Figuring out the cause of weakness starts with a history and physical exam. In some cases, this may be all that the healthcare provider needs to make a diagnosis. In other cases, further testing is needed.

    Which tests are done depends on the suspected cause. For example, blood tests such as a chem-7 can be used to diagnose salt imbalances. Chest x-rays may show pneumonia, and cranial CT scans can help detect a stroke. Special nerve and muscle tests, such as an electromyogram or nerve conduction velocity test, may help diagnose myasthenia gravis or diabetic neuropathy. Other tests may be needed as well.


    Prevention & Expectations

    What can be done to prevent the condition?

    Prevention depends on the cause. For example, weakness due to lack of exercise can be prevented with regular exercise. Weakness due to alcohol or diabetic neuropathy can be prevented by not drinking alcohol or controlling diabetes with a proper diet and medications. Many cases of weakness cannot be prevented.

    What are the long-term effects of the condition?

    Weakness, when severe, may prevent people from doing normal activities. Most of the serious long-term effects are due to the cause. For example, people who have had a stroke may become paralyzed for life. People who are weak from an infection may have no long-term effects after treatment. People with cancer may die if treatment fails.

    What are the risks to others?

    Weakness is not contagious and poses no risk to others. But if the cause of weakness is an infection, the infection may be contagious.


    Treatment & Monitoring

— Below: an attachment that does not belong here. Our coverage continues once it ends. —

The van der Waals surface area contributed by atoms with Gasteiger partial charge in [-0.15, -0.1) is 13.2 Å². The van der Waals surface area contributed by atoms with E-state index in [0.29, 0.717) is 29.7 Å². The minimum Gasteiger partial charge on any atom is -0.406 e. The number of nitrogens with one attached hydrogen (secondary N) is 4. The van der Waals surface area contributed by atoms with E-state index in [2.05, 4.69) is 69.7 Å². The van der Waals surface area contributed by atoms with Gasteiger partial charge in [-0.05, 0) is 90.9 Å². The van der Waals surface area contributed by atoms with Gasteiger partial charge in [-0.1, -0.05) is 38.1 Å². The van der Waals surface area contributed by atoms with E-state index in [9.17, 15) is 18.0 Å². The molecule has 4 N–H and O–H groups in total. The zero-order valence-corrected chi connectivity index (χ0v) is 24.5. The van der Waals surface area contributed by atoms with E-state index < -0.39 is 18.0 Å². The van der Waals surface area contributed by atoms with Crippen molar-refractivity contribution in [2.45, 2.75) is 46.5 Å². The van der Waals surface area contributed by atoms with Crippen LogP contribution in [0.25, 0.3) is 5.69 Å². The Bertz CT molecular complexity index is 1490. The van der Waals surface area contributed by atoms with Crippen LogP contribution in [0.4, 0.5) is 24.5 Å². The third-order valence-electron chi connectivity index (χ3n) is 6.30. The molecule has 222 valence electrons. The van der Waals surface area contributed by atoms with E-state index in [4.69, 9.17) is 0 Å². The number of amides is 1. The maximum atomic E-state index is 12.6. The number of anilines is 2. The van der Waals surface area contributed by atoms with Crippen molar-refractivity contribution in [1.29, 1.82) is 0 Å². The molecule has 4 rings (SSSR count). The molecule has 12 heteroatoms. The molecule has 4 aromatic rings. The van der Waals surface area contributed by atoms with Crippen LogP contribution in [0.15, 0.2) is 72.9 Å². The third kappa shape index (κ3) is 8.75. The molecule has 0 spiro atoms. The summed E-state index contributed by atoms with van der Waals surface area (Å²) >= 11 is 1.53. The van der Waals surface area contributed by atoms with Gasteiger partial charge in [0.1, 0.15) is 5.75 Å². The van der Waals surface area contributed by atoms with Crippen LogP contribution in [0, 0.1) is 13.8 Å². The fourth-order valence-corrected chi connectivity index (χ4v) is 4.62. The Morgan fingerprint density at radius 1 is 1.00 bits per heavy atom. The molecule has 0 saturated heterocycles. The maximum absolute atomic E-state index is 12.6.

What are the treatments for the condition?

    Treatment depends on the cause. For example, an infection may be treated with antibiotics. An autoimmune disorder may be treated with drugs to suppress the immune system, such as corticosteroids. People with cancer may need surgery, chemotherapy, or radiation therapy. People with a muscle injury may need to apply ice to the muscle, take pain medication and rest.

    What are the side effects of the treatments?

    Side effects depend on the treatments used. All medications have possible side effects. For example, antibiotics may cause allergic reactions and stomach upset. Corticosteroids can cause weight gain, a puffy-looking face, and weak bones. Surgery carries a risk of bleeding and infection.

    What happens after treatment for the condition?

    If the weakness goes away or the cause is "fixed," people can usually resume normal activities fairly soon. In other cases, treatment may not end. For example, those with severe heart, liver, or kidney disease usually need treatment for life.

    How is the condition monitored?

    People can monitor their weakness and how it responds to treatment at home. Further monitoring depends on the cause. For example, those with diabetes need regular check-ups and blood tests.


    Attribution

    Author:Adam Brochert, MD
    Date Written:
    Editor:Wendel, Sandra J., BA
    Edit Date:06/26/00
    Reviewer:Eileen McLaughlin, RN, BSN
    Date Reviewed:08/09/01

    Sources

    Harrison's Principles of Internal Medicine, 1998, Fauci et al.